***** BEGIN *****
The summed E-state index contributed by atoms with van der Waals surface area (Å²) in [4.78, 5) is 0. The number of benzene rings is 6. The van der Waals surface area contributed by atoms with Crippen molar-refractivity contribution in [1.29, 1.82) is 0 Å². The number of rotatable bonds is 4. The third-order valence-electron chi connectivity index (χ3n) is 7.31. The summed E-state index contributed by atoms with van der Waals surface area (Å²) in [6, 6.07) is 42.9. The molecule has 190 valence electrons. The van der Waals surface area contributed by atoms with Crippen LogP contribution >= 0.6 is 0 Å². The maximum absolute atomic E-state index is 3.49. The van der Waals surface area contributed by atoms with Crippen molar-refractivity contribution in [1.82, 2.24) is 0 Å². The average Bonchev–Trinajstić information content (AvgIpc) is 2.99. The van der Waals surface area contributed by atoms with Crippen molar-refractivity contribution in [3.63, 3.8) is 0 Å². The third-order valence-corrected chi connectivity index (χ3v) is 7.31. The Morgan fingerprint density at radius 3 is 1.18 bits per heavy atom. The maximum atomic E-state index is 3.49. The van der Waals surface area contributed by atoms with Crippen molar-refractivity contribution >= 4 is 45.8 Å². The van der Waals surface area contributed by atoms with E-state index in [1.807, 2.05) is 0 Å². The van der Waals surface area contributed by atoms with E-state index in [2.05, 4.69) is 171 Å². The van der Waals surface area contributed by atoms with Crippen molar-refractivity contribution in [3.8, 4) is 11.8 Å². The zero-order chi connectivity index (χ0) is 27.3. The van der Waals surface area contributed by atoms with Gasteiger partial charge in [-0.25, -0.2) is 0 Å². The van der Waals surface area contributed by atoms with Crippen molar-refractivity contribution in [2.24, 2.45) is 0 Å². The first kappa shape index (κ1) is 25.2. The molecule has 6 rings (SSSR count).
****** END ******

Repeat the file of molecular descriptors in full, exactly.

The summed E-state index contributed by atoms with van der Waals surface area (Å²) in [4.78, 5) is 0. The number of benzene rings is 6. The van der Waals surface area contributed by atoms with Crippen molar-refractivity contribution in [1.29, 1.82) is 0 Å². The number of rotatable bonds is 4. The third-order valence-electron chi connectivity index (χ3n) is 7.31. The summed E-state index contributed by atoms with van der Waals surface area (Å²) in [6, 6.07) is 42.9. The molecule has 190 valence electrons. The van der Waals surface area contributed by atoms with Crippen LogP contribution >= 0.6 is 0 Å². The maximum absolute atomic E-state index is 3.49. The van der Waals surface area contributed by atoms with Crippen molar-refractivity contribution in [1.82, 2.24) is 0 Å². The average Bonchev–Trinajstić information content (AvgIpc) is 2.99. The van der Waals surface area contributed by atoms with Crippen molar-refractivity contribution in [3.63, 3.8) is 0 Å². The third-order valence-corrected chi connectivity index (χ3v) is 7.31. The Morgan fingerprint density at radius 3 is 1.18 bits per heavy atom. The maximum atomic E-state index is 3.49. The van der Waals surface area contributed by atoms with Crippen molar-refractivity contribution >= 4 is 45.8 Å². The van der Waals surface area contributed by atoms with E-state index in [1.807, 2.05) is 0 Å². The van der Waals surface area contributed by atoms with E-state index in [2.05, 4.69) is 171 Å². The van der Waals surface area contributed by atoms with Crippen molar-refractivity contribution in [3.8, 4) is 11.8 Å². The zero-order chi connectivity index (χ0) is 27.3. The van der Waals surface area contributed by atoms with Gasteiger partial charge in [-0.25, -0.2) is 0 Å². The van der Waals surface area contributed by atoms with Crippen molar-refractivity contribution in [2.24, 2.45) is 0 Å². The first kappa shape index (κ1) is 25.2. The molecule has 6 rings (SSSR count).